One of the major highlights of Ajinkya Rahane’s Test career right since the beginning has been the stark difference between his home and away batting performances. That is pretty much the case with most other Indian batsmen but there’s an anomaly in case of Rahane. He has a strikingly higher away batting average as compared to that of his home average and that is summed up by where he ranks among batsmen with a similar anomaly.

He is sixth on the list of batsmen who have higher away averages than their home ones after having played at least 30 innings. That makes him one amongst the rare club of batsmen who have enjoyed and found it more comfortable playing away from home.

But in the ongoing series against England thus far, he hasn’t looked to be in the best of touches. After two Tests and four innings, his scores read 15,2,18 and 13 respectively. That is an accumulation of 48 runs over four innings at a mere average of 12. The series is indeed a long one and there are still three more matches to go but time is really running out for Rahane.

He doesn’t have a single score of fifty in his last 13 innings. Seven of them have been back at home and six away. The highest that he scored in an innings was 48 runs in Johannesburg against South Africa back in February. It’s true that he has already proven his credentials on away tours right at the beginning of his career and playing at home has never been his forte despite being a beast with the bat in domestic cricket.

But the current Indian management and set-up under Virat Kohli’s captaincy have been known to select players more on the basis of recent form than their potential. Kohli has already shown that he doesn’t back down from axing players if they do not perform well for a certain period. He had already dropped Rahane for the first two Tests in South Africa citing poor home form as the reason and he will certainly not back down from dropping him again provided his poor form stretches further. And with so many young and talented players waiting in the wings to grab their opportunity, it’s time that Rahane realizes how important it is for him to perform in the remaining matches.

His career graph suggests that if not for the away games at the start of his career, he probably wouldn’t have flourished as a player. Who doesn’t like a home Test for starters? But it certainly didn’t go right for Rahane. He started his Test career with two single digit scores on debut at Delhi. However, he went on to become India’s go-to-man for overseas missions in the 17 consecutive away Tests he played afterwards. Centuries in Australia, New Zealand and England followed and he had amassed 1345 runs in that run of away Tests at an average of 46.37. Those runs also included a gritty 96 at Durban in South Africa and it seemed like India had found their overseas Messiah in Rahane.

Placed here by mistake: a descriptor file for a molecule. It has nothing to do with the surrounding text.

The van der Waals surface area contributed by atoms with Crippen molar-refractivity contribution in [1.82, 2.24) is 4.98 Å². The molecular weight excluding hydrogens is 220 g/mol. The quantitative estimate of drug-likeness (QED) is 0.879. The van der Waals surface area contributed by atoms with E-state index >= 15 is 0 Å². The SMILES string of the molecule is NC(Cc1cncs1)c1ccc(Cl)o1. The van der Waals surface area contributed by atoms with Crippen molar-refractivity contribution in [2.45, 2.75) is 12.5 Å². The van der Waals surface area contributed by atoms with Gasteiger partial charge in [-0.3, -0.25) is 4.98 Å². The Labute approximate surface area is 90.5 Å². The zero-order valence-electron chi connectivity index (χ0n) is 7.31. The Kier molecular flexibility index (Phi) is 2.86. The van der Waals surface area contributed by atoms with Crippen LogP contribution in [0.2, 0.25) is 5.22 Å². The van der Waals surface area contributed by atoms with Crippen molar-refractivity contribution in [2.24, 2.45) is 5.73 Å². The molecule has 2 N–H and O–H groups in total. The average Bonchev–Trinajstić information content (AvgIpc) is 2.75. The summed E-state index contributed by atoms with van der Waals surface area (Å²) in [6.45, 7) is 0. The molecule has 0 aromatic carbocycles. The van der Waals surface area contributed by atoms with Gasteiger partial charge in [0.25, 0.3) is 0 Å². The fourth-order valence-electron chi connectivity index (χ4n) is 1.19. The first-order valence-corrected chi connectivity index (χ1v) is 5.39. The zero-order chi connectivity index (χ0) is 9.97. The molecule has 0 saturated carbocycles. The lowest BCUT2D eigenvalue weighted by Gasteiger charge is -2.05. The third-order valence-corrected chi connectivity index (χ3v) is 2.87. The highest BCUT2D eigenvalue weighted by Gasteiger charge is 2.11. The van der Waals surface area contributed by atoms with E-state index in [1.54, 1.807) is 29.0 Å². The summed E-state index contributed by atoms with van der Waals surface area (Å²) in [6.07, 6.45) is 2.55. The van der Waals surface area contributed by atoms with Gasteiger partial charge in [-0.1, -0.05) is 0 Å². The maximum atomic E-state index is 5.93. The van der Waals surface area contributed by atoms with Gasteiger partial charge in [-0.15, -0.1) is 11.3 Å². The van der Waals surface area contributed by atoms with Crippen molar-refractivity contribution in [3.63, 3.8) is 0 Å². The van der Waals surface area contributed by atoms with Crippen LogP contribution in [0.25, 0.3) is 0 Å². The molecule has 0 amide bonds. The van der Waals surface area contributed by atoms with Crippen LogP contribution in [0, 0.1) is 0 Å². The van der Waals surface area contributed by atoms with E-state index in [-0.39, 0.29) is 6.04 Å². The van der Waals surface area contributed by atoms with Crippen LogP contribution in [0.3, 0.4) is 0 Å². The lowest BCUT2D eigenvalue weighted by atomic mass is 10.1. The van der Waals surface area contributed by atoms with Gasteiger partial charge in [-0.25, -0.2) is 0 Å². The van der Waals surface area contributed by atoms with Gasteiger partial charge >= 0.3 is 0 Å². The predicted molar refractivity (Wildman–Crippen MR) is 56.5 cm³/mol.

After such a huge success in away conditions, it was time for Rahane to prove his mettle at home. It looked like it was going to be a cakewalk like most other Indian batsmen. For a certain period, it did too. After registering consecutive centuries in both innings against South Africa at the same ground he started his career with single digit scores, he went on to score 77 and 188 in the following series against New Zealand at home. And by October in 2016, both his home and away averages shot up to over 50. He was averaging 51.75 at home in 8 Tests with an accumulation of 621 runs. His away average of 51.22 was only 0.53 shy of that of his home as compared to the huge difference of 15.18 at present.

What followed afterwards has been an inconsistent home run having telling effects on his overseas exploits too. He has played 12 Tests at home and six away since then averaging 20.94 and 37.11 in those respectively. Those 18 Tests equal a total of 30 innings in which he has an overall average of 26.14 and accumulation of a mere 732 runs which includes a lone century—innings of 132 vs. Sri Lanka at Colombo in 2017—and just three fifties. His average has been the lowest among all Indian top and middle order batsmen who have played during this period. In fact, his overall average during this period has been even lower than lower order batsmen like Ravindra Jadeja, Wriddhiman Saha, Parthiv Patel and Hardik Pandya.

Table: Batting Average of Indian batsmen since November 2016

So, that sums up how it has not only been a struggle for him at home, the same has been the case for him in overseas conditions too.

The fact is that Rahane is in this team only because of the potential of tackling challenging overseas conditions that he had shown earlier in his career. That is the only reason that the team is still backing him despite his run of poor form lately. But he must remember that unlike other players who feature mostly across all formats, he is a regular part of the Test team only. So, a failure in this series could draw curtains on his career. If he wants to salvage it, the away Rahane needs to show up before it is too late.